I'm in the attacking team's waiting room at Esperança. I'm playing support, Kiriko to be precise, and I take position behind our tank Reinhardt. The pre-match countdown ends and we charge out the door, ready to push the payload. It's a chaotic start but we win the opening fracas and begin our procession to the checkpoint, until a Widowmaker kills me, dampening my vibe faster than heavy rain during British Summer. I respawn but notice something is wrong: I can't move. All of a sudden, Overwatch 2 on Steam Deck doesn't seem such a cool idea.
Overwatch 2's recent arrival on Steam has been mixed at best. In fact, the official game page would have you believe it's been 'overwhelmingly negative', with some of the most rampant review bombing since The Last of Us Part 2's Abby took her new golf club for a spin.
However, we're not here to ruminate on the reasons behind this, although if we were then we'd likely focus on the cancellation of the PvE mode as it was initially pitched when Overwatch 2 was announced back in 2019. Instead, my task was to play the game on Steam Deck to find out how it runs. The short answer: it's not good.
Now it would be remiss of me not to point out that Blizzard hasn't marked the game as 'verified' or even 'playable', with the former meaning it works as it should, while the latter suggests it’s likely to have mild drawbacks. In other words, I went into the game expecting a less than ideal setup, and that's what I got.
During every PvP game I played, the controls cut out. At first this was usually after dying, but before long I would lose control from the moment the character selection screen appeared at the very start of a match. I could still use the touchscreen, and I was able to return to the Steam menu using the specific home button, but everything else essentially disconnected. Sometimes, if I was lucky, the controls would reactivate for a minute or so, but most of the time, I would watch on powerlessly as the game's warning message displayed, telling me I was about to be kicked for inactivity.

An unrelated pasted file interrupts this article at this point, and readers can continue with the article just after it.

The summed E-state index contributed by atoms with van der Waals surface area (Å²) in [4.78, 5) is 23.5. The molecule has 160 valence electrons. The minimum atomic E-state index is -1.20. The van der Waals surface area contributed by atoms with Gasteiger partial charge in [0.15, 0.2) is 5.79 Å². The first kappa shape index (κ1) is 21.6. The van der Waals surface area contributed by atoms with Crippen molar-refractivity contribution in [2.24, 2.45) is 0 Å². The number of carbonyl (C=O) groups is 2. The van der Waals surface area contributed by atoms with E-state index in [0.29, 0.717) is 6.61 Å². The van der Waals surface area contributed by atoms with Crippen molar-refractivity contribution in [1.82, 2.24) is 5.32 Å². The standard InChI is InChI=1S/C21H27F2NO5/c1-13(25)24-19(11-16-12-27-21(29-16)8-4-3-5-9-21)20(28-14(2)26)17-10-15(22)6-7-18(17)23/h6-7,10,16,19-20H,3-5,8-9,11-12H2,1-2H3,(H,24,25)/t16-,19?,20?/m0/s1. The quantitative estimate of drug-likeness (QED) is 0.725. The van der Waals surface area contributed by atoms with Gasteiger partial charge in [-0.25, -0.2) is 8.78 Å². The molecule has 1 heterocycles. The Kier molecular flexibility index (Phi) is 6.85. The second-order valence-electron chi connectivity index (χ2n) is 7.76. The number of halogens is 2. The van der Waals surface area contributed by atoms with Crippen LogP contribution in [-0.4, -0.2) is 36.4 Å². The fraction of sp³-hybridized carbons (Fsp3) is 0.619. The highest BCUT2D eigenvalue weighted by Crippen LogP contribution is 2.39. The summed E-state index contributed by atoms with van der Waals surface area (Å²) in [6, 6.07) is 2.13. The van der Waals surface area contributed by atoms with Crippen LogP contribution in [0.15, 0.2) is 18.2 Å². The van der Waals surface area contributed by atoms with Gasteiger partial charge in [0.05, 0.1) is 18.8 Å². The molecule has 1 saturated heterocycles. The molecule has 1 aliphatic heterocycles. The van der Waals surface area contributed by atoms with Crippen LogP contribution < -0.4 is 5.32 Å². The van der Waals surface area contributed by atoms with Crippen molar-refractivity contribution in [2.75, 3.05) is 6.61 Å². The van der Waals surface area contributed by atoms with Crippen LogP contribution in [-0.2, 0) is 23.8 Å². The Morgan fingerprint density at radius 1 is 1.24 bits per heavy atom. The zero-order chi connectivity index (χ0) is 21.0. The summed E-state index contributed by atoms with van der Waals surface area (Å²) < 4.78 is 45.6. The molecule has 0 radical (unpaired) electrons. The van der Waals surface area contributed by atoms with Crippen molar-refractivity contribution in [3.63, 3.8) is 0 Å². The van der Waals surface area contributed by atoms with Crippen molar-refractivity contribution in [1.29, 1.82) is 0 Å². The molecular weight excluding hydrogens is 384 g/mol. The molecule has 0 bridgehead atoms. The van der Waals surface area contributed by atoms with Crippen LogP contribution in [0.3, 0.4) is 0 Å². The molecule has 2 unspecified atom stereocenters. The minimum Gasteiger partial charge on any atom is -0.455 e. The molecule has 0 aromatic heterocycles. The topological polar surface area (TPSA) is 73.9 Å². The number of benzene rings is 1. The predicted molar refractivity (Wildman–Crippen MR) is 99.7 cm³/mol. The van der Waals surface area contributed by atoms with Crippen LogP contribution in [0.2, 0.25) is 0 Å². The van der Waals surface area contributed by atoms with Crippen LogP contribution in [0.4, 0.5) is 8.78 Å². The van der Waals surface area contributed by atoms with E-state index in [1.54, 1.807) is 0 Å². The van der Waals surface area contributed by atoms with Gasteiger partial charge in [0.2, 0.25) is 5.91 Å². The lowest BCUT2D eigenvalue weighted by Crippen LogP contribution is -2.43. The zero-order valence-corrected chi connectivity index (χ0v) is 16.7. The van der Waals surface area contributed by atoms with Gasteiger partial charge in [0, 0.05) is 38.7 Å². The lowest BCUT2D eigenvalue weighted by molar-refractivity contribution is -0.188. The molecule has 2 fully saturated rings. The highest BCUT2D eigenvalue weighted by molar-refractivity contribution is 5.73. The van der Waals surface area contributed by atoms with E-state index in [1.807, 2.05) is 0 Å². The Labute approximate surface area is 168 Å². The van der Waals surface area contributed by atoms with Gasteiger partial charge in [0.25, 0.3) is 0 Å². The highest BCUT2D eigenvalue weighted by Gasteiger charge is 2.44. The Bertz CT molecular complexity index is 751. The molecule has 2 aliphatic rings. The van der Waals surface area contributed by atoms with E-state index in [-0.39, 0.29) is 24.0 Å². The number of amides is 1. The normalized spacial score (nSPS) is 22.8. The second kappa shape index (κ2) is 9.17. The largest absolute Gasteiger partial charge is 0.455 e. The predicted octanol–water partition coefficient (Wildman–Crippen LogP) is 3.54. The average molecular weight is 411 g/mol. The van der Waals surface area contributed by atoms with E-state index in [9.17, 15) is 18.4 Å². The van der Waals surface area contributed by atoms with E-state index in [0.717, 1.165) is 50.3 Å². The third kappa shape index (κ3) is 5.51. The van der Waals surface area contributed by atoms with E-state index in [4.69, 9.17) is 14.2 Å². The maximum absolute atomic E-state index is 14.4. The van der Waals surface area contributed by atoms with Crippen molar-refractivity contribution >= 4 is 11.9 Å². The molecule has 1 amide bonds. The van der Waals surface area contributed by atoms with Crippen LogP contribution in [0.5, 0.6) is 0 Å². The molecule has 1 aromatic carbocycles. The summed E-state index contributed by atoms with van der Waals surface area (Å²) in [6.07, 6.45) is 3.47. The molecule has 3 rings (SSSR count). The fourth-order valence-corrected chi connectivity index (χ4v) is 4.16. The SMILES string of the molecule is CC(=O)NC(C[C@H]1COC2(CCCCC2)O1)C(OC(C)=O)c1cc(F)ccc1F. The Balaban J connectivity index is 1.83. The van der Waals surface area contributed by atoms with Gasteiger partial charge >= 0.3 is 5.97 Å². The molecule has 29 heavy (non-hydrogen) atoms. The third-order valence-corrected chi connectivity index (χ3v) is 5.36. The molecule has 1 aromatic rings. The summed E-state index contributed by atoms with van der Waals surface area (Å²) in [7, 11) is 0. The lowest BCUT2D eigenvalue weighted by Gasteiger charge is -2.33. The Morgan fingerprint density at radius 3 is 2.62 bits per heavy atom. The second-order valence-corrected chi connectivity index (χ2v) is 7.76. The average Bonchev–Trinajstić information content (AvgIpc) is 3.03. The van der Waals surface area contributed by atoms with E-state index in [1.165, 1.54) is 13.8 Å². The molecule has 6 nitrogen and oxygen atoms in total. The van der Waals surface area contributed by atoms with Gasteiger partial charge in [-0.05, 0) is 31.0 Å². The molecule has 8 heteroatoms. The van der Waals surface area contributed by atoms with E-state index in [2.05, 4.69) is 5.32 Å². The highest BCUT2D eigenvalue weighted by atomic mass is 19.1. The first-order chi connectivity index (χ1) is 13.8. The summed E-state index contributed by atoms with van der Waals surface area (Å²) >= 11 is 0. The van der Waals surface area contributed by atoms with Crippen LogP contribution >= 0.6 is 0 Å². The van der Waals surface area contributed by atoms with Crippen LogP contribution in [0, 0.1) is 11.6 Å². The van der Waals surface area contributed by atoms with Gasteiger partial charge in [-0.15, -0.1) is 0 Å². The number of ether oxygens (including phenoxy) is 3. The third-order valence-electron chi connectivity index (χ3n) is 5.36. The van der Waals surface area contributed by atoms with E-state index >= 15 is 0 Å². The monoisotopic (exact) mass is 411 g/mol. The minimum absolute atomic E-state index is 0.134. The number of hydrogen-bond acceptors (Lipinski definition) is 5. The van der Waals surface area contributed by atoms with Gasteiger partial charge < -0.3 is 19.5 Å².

Weirdly, training mode was unaffected by this glitch, if you can call it that. No matter how long I spent testing out characters this way, no control problems arose, but the moment I went back to online play, I was left with the guilt of letting my teammates down as my hero stood there like a broken NPC. This major issue is clearly the biggest, and potentially only, reason Overwatch 2 can't be verified on Steam Deck, because in every other way, the game is functional.
Where it does work
Graphically it's fine on a tiny screen, running at 1280x800, 60 FPS. Of course it doesn't hold a candle to max PC settings or current-gen console versions of the game, but the handheld convenience will always make this element easy to overlook.
The controls are smooth enough, too, at least if you're used to playing with a gamepad. The joysticks feel a bit clunky compared to their sleeker, Xbox counterparts, but it won't take long to adjust.
When playing without a headset, the Steam Deck's speakers are sufficiently adequate for relaying the sounds of enemy footsteps. Overwatch 2 is a game that benefits from voice chat, but you won't miss any in-game barks or prompts playing this way.
As for battery life, on a full charge the Steam Deck claims to have just shy of two hours worth of energy with the game running. Naturally, I didn't finish many matches, so I can't say I properly tested this, but in training mode I found the battery level depleted commensurate with its estimation.
The bottom line
Ultimately, all else is irrelevant when the game runs so inconsistently due to its control issues. In an online PvP title, smooth continuity is vital to a positive experience. Until Blizzard finds a way to eliminate this huge flaw - not that we've any reason to believe they will - Overwatch 2 on Steam Deck is unplayable.
We'd consider Overwatch 2 to be one of the best FPS games, despite its performance on Steam Deck. But if you're looking for an alternative multiplayer adventure, our list of the best co-op games is worth checking out.
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